High above the village of Eyam, overlooking the hills, valleys and rock edges of Derbyshire, is a walled enclosure. It is a beautiful spot and well worth the walk along the leafy lane for the magnificent views of the landscape. But this is Eyam and these are the Riley Graves… and their weathered stones tell the saddest of stories.

It was the summer of 1666 and exceptionally warm. The bubonic plague was at its height in Eyam, the village that had chosen to quarantine itself rather than risk the spread of disease to the neighbouring town and villages. There were no public gatherings, except in Cucklett Delph on the outskirts of the settlement; people stayed away from each other as much as possible in the hope of escaping infection and the churchyard was no longer used for burials, with each family burying their own dead.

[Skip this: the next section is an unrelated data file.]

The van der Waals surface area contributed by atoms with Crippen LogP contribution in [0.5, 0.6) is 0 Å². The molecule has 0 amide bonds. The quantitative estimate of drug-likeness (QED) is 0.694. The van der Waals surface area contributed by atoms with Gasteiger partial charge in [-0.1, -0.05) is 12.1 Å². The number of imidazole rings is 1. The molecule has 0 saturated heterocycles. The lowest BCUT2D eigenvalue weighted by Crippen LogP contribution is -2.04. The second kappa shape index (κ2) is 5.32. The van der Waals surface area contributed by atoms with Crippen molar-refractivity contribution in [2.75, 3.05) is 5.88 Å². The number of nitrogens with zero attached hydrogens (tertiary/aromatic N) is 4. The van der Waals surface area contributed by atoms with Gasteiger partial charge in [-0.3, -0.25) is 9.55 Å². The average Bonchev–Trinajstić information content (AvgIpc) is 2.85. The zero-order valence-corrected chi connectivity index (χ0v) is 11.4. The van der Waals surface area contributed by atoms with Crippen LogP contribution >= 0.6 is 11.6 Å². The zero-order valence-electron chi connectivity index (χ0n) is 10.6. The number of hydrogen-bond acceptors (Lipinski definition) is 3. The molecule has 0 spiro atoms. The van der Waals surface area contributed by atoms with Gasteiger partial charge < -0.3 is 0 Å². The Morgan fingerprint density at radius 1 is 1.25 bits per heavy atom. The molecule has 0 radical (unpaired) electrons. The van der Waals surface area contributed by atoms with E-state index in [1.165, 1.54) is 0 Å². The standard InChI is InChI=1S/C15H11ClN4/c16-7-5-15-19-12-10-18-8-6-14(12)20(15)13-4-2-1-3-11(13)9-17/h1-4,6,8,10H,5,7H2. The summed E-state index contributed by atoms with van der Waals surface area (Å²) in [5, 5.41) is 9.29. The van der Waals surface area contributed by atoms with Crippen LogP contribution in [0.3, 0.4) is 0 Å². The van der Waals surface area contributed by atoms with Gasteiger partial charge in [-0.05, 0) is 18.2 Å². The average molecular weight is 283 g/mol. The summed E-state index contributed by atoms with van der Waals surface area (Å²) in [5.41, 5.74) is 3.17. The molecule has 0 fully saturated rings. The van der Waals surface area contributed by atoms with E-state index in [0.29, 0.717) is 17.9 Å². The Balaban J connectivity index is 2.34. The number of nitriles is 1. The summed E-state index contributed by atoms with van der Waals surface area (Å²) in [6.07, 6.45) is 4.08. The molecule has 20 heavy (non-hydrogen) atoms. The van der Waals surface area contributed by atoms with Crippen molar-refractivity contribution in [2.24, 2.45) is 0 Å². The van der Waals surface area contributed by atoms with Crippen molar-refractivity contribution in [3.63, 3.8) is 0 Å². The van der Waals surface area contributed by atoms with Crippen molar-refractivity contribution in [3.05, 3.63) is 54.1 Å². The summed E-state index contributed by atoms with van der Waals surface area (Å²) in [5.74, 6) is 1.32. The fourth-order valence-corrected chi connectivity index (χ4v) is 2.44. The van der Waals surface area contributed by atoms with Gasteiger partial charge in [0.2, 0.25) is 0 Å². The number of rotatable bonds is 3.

The Hancock family had a small farmstead on the edge of the village at Riley Top, close to the home of the Talbot family. Talbot was a blacksmith and had a smithy close to the road, as well as working the land. Having already survived a year of the plague in the village, perhaps the two families had hope that their isolated position and the fruits of their land might keep them and their children safe.

On the fifth of July, 1666, Briget and Mary, daughters of Richard and Catherine Talbot, fell victim to the plague and their father buried them beside their home. In the days that followed, Richard buried two more of his children, Ann and Robert, and his wife, Catherine, before he too succumbed to infection. Only one child remained, and when he too died, on the thirtieth of July, there were none but the Hancock family to bury him.